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Old 01-28-2009, 01:41 AM
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Join Date: Oct 2005
Posts: 1,071

[quote=d&mrc;553422]I have been doing my best to absord everything you guys have told me, and everything I have read in online articles (some that you linked to, and some you did not) so far, I have learned this:
1. How to scale the plane, and, subsequently, I have my dimensions

>>>That's often the easy part. Some of us work on that balsa comes in 36" lengths!

2. There is a mysterious mathematical force that causes even the most precisely designed and built scale models to fly COMPLETELY differently than their full-scale counterparts when their weight is to scale.

>>> I used to live just off the approach path to a major USAF base in England. To watch a C5 freighter - the biggest flying thing in the USAF at the time - left one with the impression that nothing could fly going so slow. It's all a question of scale - what a surprise! BUT - look at models by the best scale designers, at any scale or discipline, and their models 'look the part'. One of the best examples I've seen in the US is Dave Grife's Mosquito from England's Brian Taylor design. It isn't that big, by modern RC scale standards and when I saw it, it was staggering under the weight of a lot of nicads and big brushes motors. But - and I've seen the real one fly - it looked just like the 'real thing'. Math can do a lot, but sheer talent, practice and dedication to what is more art than science can do more.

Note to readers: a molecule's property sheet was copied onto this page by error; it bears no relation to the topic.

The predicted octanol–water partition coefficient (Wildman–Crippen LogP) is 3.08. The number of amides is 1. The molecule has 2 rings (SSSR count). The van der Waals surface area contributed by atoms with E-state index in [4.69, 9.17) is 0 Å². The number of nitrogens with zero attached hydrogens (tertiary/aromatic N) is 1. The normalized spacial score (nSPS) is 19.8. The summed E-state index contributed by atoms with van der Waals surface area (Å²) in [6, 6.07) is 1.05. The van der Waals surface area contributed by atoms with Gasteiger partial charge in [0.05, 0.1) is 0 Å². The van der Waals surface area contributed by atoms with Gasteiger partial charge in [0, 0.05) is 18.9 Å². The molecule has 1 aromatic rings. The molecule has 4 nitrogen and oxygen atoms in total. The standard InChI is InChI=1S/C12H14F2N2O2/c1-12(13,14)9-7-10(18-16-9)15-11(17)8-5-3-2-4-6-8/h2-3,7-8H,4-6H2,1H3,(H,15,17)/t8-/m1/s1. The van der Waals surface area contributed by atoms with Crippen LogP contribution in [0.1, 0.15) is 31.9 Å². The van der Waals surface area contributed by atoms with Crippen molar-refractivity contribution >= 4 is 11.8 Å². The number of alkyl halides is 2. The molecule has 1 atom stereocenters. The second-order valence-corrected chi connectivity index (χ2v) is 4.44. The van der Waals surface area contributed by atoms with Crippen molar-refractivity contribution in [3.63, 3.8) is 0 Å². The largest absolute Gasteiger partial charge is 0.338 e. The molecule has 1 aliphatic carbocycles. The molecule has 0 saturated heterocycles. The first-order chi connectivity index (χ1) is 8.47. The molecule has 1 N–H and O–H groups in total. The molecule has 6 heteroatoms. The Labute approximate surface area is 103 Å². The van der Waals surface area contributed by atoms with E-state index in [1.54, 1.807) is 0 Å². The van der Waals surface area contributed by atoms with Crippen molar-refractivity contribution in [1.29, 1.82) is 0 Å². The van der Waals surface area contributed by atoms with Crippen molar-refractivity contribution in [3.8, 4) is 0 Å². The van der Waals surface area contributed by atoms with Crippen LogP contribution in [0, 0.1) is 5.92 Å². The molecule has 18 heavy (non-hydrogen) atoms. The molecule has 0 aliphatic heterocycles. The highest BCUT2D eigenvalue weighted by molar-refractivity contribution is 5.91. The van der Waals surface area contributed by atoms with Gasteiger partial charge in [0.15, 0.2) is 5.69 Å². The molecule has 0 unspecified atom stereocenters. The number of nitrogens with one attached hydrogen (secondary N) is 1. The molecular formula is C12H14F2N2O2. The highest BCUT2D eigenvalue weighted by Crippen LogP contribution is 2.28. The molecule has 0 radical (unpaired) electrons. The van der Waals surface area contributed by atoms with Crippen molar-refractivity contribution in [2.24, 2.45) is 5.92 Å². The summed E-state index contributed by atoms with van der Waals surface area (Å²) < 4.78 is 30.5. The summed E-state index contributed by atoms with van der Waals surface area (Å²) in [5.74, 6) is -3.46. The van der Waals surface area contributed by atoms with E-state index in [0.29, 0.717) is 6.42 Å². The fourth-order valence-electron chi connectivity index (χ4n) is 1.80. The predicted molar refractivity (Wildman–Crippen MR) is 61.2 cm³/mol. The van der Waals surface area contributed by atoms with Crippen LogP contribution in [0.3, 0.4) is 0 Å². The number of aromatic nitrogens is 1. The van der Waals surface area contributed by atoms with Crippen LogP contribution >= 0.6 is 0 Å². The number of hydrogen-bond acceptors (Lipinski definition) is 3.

3. This force is beyond the understanding of mere mortals such as myself.

>>>And a lot more of us

4. The only way to combat said force is by making your model as light as possible, and hoping for the best.

>>>YES!!! You've got it spot on!

5. How to calculate my watts-per-pound requirement.

>>>Mostly, I use someone else's and build my model a little lighter

6. For some reason, I seem incapable of calculating wing areas.

Length x width = area. Span x average chord (easy with most WW1 bipes and even trips). Eyeball the wingtips. Don't lose sleep over it unless the 6 o'clock news starts reporting a wobble in the earth's rotation before the first commercial break.

Now, I am left with these questions:
1. Is there any risk of making my model too light?

>>> If you think you have, write an article describing how you did it and sell it to a model aircraft mag. The right mag would be handsomely. Or you can give it away on the internet

2. If I do not maintain a scale weight, should I still maintain the same power to weight ratio as the full scale?


3. What the heck am I doing wrong in regards to my wing area calculations? Did this problem carry over into my other area calculations?

>>> Got me there, sorry

4. Does motocalc know what its' talking about?
>>>GIGO, in old data entry speak. I admire the folk who do these programs, but whoinell is testing all the cheap Chinese ripoff motors for these selection programs?

5. When adding up my watts per pound to give me my total watts needed, should I use my target AUW, the kit weight, or kit weight with motor?
>>> The only one that's valid is the weight as it rolls down the runway. See previous on lighter weight being a cheap upgrade. Remember that it is far, far better to have too much grunt up front and have to throttle back than to be over the far end of the runway desperately wishing you had more power to haul months of work away from the ground and the stall speed.


Who's published around three dozen sports and scale plans in various mags on both sides of the pond...

Without a lot of math causing cranial overstrain either
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